If you are on a budget and you are looking for a very well made refractor at a very fair price for all of the kit included I strongly urge you to consider the AR 152. The value for the money really is there. For visual only this OTA will work on a CG5 with very good balance but just barely and I wouldn't recommend it. Plus any wind is going to be a problem and the vibrations could drive you up the wall. Better to put it on a CGEM and you can take photos with it as well. Just expect to have to deal with the purple and blue fringe in post processing.

    If you have the extra budget, want to have that extra bit of oomph and sharp intake of breath when you look through the EP, or even the slightest hint of CA bothers you then for the price the 127 ED is the way to go. For visual use only this OTA will work on a CG5 with good balance. However you would be better off putting it on a CGEM where it will perform well as an AP scope as well as a visual one with the added bonus of less time in post processing removing of the purple/blue fringe or star bloat that can and will happen with an Achro.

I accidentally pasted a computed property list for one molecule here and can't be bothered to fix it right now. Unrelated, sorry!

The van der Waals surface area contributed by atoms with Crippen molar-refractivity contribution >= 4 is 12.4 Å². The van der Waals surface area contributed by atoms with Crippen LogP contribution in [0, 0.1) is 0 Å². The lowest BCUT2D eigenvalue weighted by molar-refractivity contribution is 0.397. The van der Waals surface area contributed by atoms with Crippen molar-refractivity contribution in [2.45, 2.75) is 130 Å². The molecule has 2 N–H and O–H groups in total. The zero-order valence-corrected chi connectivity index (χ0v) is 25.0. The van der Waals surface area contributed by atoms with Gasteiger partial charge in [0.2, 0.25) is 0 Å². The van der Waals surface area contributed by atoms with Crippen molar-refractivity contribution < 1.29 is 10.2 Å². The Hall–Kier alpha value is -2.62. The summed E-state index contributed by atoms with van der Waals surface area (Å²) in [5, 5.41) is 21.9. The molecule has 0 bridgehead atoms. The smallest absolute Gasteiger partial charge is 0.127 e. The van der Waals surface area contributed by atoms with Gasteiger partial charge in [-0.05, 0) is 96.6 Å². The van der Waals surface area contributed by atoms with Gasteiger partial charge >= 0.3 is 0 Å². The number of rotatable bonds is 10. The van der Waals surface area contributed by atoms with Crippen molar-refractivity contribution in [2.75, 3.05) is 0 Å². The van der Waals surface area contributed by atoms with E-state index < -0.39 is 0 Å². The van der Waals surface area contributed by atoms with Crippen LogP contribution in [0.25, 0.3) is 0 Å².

Personally at the end of this I went with the the Carbon Fiber version of the 127 ED. It was worth it to me to spend the extra on the CF one (it's pictured here and it's the one I ended up buying) because at the end of the day it gives those views that get you off the couch and under the stars and will do quite nicely for Astrophotography on a moderately priced equatorial mount like the CG5 or CGEM which I own.

    Explore Scientific AR152 Achromat on the LX80 side and front views as well as side scale shot with 2' level:




    Explore Scientific 127 ED Apochromat on the LX80 side and front views: